sound, not considered part of the music proper, but associated with its  
production; I know Javanese musicians who find the bowing sounds of  
western strings to be almost intolerably ugly, I personally dislike the  
sound of saxophone keywork, many people dislike the sound of page turning  
or chairs creaking.  "Dirty" can also indicate a preferred element of  
timbre in a particular performance practice, for example the constant  
vibrato in much western string or flute playing, or all of the nuances  
between breath, pitch, and timbre found in shakuhachi or all of the  
effects of gu-qin playing.  While you may have worked in particular  
traditions where you find the sound to be dirty — whether through  
commission or omission — making such a statement for "folk music" in  
general would be grossly inaccurate; it is certainly not true of Irish or  
German or Scandinavian folk musics, for example.

>  Now, to the point. Before the Cremona violin, instruments in Europe  
> were very imperfect. Yes, we have some old organs and harpsichords, but  
> they have been restored. Try to hear a beating of a detuned fifth on two  
> Shaums, or on two Kurais (Bashkirian national instrument, a kind of  
> flute traverse). The kurai is a phantastic solo instrument, but the  
> sound of  an ensemble of kuraists is hilarious!

That is confusing the possibilities of an instrument with the actual  
selection of those possibilities used in a particular performance practice  
tradition. It is perfectly possible, for example, to play a Javanese rebab  
in beatless unison (_pleng_ is the Javanese term) with any of the  
metallophones in the gamelan.  One of the most esteemed performance  
practices, however, involves playing higher tones slightly sharp to the  
ensemble;  this is useful as the rebab frequently cues the solo female  
vocalists, who are also supposed to sing sharp, and in both cases, the  
higher pitch is perceived to be more audible over the rest of the ensemble.

Having played in ensembles of shawms, cortholts, and crumhorns for 35  
years, as well as having more than 30 years experience in tuning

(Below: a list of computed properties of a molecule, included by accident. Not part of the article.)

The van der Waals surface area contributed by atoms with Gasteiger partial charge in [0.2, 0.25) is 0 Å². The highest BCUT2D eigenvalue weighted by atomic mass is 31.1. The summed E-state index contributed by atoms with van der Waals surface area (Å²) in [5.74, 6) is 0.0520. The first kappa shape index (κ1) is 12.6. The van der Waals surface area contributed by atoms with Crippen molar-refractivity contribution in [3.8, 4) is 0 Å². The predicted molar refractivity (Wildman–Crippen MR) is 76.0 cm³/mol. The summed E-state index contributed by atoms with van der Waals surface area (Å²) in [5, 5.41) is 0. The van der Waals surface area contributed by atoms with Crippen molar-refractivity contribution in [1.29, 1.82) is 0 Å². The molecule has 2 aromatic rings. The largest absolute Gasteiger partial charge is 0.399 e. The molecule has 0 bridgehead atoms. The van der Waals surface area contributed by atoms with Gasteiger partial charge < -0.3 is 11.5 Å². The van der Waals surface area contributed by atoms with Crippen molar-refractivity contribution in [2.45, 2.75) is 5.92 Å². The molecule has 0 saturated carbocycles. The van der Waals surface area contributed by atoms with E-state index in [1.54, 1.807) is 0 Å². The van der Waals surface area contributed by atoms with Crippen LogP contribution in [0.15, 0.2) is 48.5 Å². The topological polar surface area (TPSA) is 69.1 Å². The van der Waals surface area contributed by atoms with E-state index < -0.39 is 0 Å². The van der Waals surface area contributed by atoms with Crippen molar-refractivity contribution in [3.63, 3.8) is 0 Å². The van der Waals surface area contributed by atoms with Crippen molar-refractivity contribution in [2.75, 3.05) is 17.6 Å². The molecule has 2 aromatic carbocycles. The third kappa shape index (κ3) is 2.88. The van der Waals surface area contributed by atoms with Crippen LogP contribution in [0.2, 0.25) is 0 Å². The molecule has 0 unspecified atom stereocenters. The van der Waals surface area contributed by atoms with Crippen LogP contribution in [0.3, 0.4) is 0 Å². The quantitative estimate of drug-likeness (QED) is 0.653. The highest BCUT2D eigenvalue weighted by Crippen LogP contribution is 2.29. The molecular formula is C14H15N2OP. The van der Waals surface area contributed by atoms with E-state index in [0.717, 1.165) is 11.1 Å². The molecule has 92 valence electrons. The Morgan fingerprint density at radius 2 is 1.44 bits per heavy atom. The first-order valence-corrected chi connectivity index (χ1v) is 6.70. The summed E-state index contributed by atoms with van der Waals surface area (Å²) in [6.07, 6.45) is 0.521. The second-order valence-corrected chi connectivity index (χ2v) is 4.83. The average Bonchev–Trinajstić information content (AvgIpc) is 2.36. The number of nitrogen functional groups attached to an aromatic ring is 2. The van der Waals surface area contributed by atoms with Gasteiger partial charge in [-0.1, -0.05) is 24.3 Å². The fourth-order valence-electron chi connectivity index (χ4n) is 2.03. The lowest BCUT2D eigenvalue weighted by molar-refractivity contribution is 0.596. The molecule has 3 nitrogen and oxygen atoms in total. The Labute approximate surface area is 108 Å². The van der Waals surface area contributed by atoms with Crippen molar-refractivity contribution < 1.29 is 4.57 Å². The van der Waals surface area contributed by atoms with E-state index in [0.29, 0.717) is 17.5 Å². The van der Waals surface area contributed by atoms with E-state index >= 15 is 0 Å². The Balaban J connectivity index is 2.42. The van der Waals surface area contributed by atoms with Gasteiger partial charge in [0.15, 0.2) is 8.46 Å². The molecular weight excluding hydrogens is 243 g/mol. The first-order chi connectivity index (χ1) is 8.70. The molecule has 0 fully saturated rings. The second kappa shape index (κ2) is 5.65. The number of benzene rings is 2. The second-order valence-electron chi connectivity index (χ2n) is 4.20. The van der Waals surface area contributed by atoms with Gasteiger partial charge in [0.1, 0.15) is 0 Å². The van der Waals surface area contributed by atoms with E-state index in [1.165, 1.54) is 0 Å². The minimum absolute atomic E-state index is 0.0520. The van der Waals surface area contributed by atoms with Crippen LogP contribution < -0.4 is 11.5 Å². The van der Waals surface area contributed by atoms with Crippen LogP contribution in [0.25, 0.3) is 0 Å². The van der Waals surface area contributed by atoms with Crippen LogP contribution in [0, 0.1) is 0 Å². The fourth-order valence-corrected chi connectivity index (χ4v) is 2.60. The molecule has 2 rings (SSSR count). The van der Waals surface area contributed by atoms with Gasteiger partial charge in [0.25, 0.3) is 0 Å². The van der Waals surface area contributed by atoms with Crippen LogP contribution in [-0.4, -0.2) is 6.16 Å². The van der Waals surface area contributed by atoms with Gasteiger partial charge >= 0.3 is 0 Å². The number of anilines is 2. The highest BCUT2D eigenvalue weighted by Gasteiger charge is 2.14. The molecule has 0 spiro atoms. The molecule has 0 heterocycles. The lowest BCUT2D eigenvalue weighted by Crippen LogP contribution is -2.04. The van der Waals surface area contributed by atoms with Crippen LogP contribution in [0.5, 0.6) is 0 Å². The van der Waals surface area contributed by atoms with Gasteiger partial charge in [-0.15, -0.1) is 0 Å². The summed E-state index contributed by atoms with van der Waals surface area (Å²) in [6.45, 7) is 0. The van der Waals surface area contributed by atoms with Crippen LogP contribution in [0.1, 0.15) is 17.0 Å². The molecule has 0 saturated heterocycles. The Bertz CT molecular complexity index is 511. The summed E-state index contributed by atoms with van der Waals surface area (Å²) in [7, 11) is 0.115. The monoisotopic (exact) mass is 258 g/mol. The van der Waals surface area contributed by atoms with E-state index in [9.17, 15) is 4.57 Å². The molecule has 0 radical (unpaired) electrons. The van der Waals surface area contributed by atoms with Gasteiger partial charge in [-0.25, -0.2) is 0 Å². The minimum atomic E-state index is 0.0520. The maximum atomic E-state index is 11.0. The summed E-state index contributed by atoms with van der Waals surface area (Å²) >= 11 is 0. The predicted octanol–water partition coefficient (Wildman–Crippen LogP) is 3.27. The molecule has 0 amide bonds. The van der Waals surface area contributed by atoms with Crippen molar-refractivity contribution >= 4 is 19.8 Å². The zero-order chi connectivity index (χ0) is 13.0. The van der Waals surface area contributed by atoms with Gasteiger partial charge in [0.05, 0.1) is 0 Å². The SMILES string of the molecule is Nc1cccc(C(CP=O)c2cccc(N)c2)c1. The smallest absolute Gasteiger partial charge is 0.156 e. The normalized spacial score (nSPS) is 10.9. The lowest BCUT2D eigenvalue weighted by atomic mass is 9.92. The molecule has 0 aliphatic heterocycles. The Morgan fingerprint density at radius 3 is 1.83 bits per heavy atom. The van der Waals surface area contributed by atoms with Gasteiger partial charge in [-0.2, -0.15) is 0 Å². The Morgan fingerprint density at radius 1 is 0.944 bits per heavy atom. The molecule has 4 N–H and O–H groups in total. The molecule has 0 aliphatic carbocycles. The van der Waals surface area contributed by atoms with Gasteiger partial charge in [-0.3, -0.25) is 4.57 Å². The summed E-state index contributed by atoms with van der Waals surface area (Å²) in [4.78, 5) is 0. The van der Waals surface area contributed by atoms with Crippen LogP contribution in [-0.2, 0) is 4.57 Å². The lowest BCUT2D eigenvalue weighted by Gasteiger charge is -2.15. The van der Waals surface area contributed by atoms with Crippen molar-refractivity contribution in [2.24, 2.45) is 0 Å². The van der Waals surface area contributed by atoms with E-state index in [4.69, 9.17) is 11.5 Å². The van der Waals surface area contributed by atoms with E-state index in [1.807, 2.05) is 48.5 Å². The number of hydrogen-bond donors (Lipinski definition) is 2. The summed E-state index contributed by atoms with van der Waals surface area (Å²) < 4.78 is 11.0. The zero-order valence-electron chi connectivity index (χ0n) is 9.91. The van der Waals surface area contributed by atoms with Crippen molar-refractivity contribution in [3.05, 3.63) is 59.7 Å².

harpsichords, I have never found this to be the case.  Indeed, in early  
music, excepting the
plucked gut-strung instruments, with short and rapidly attentuating  
durations (and even so, these are longer than modern synthetic strings!),  
one is always working with instruments with bright spectra requiring that  
one tune by
reduction of beating.  ( The frequently heard complaints about the  
intonation of early music groups are often attributable to the fact that  
the quality of intonation, in terms of simple spectra, is more obvious  
than on modern instruments (like the piano) or in contemporary performance  
practice, where, for example, a constant use of vibrato may compensate for  
intonational impurity.

>  There is a dissertation, entitled How equal temperament has killed  
> western music. I could add to it How acoustically perfect instruments  
> have killed western music.

I don't subscribe to the view that western classical music is dead or  
dying, whether by murder or suicide; western art music, its makers, its  
means of delivery, and its audience simply continues to change, as it  
always has changed.  The more relevant dissertation would be written on  
"how changes in instrument design are or are not parallel to changes in  
compositional and performance aesthetics."

Dr. Daniel Wolf
Frankfurt am Main